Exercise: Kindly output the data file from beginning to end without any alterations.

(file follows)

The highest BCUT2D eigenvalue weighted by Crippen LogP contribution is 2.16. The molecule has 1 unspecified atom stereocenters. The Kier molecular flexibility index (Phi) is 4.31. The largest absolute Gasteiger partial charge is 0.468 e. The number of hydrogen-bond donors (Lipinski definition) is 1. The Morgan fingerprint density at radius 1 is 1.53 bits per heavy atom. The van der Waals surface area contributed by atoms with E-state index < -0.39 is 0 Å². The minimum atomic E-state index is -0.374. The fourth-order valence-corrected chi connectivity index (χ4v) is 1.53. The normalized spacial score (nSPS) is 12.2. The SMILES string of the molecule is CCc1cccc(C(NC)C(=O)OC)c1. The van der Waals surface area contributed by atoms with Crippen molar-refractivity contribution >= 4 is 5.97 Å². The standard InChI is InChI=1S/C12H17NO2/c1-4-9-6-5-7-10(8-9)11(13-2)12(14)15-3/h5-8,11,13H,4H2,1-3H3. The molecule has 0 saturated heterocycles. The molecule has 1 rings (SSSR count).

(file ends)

The highest BCUT2D eigenvalue weighted by Crippen LogP contribution is 2.16. The molecule has 1 unspecified atom stereocenters. The Kier molecular flexibility index (Phi) is 4.31. The largest absolute Gasteiger partial charge is 0.468 e. The number of hydrogen-bond donors (Lipinski definition) is 1. The Morgan fingerprint density at radius 1 is 1.53 bits per heavy atom. The van der Waals surface area contributed by atoms with E-state index < -0.39 is 0 Å². The minimum atomic E-state index is -0.374. The fourth-order valence-corrected chi connectivity index (χ4v) is 1.53. The normalized spacial score (nSPS) is 12.2. The SMILES string of the molecule is CCc1cccc(C(NC)C(=O)OC)c1. The van der Waals surface area contributed by atoms with Crippen molar-refractivity contribution >= 4 is 5.97 Å². The standard InChI is InChI=1S/C12H17NO2/c1-4-9-6-5-7-10(8-9)11(13-2)12(14)15-3/h5-8,11,13H,4H2,1-3H3. The molecule has 0 saturated heterocycles. The molecule has 1 rings (SSSR count).